IBM: Cognitive pricing to retain and attract customers

01 February 2016

Pricing strategy has only become more complex as online retail channels proliferate. Consumers can now compare and check product prices across a range of suppliers, and may hold off purchases for the right deal. For companies a raft of new information about consumer behaviour has become available, which can be used to set pricing strategies. One example of this is the development of cognitive computer technologies that can factor in a wide range of information to automatically update prices to meet customers’ expectations as well as margin objectives.

The internet has in recent years provided consumers with a bevy of new avenues to compare products and their prices. Consumers can now call on a range of independent information about products, as well as engage with companies through different channels. Consumers, especially following falling real wages, have also become better at finding deals or waiting on discounts. The consequence of more empowered consumers on companies is that their brand loyalty has become more difficult to hold onto as price sensitivity increases, while large scale investment has been required to meet consumer digital channel expectations.

Opportunities have also arisen with the adoption of digital technologies and their respective channels. Companies now have better access to the pricing arrangement of their competition, as well as vast troves of information regarding product demand and a host of personal information about consumers. One of the results of the information increase is that companies have been adjusting prices to meet customer demand. Dynamic prising practices reached new heights last year, according to retail analyst firm RSR Research, with 75% of retailers increasing the number of price changes sent to stores and other channels over the last three years.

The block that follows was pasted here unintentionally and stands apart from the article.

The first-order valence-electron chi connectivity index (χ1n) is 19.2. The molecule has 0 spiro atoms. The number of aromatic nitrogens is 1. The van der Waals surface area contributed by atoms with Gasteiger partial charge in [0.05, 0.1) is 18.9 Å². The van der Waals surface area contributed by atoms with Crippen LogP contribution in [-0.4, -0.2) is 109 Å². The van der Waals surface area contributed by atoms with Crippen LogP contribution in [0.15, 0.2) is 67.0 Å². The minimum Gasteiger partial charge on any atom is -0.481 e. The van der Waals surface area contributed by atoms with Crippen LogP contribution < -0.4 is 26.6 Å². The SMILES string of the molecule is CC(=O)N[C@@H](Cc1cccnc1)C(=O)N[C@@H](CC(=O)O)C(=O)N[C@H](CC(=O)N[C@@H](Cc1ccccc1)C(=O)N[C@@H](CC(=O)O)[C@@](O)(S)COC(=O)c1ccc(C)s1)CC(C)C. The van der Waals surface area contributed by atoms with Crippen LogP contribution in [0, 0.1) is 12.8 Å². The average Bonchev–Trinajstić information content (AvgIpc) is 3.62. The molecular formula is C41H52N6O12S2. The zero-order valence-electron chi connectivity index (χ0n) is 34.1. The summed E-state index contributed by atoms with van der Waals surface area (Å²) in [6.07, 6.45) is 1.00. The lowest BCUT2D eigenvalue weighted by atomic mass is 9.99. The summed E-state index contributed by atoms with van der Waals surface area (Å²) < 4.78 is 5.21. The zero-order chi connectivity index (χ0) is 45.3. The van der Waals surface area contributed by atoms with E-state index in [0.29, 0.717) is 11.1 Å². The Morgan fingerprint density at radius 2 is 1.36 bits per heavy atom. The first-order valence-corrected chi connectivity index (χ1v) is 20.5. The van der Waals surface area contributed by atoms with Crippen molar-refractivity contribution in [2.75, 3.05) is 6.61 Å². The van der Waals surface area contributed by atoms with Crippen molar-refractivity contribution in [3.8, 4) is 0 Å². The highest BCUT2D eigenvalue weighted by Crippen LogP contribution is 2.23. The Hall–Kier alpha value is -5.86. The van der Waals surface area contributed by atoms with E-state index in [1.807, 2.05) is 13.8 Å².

IBM - Cognitive pricing

Creating dynamic pricing strategies is no easy task however, and is, according to a recent IBM white paper titled ‘Attracting and retaining customers with insights-driven dynamic pricing’, developed in broadly three phases:

  1. The first phase should focus on enabling the organisation to react quickly to changes in market conditions, such as fluctuations in competitor prices or product demand.
  2. The next phase unleashes the power of data to intelligently inform decisions. According to IBM, next to monitoring the impact on sales volume resulting from a price change, it is also important to consider the price sensitivity with respect to major competitors.
  3. The last phase, the holy grail of dynamic pricing, is achieved through the application of cognitive computing. This refers to a self-learning environment that ‘understands, reasons, and learns’ from inputs in order to determine the best prices and promotions for customers in context.

The report highlights that getting dynamic prices right is not always merely a function of providing the lowest price in the market. A large variety of factors may need to be considered when setting pricing across products, with prices sometimes customer-dependent based on their loyalty status. Other influences may relate to how companies react to competitor promotions on a key product. Cognitive computing based solutions are able to streamline the decision-making process based on product availability, price sensitivity and customer demand. According to IBM, an 8% pricing change will still enable the retailer to compete and to achieve sales and margin objectives.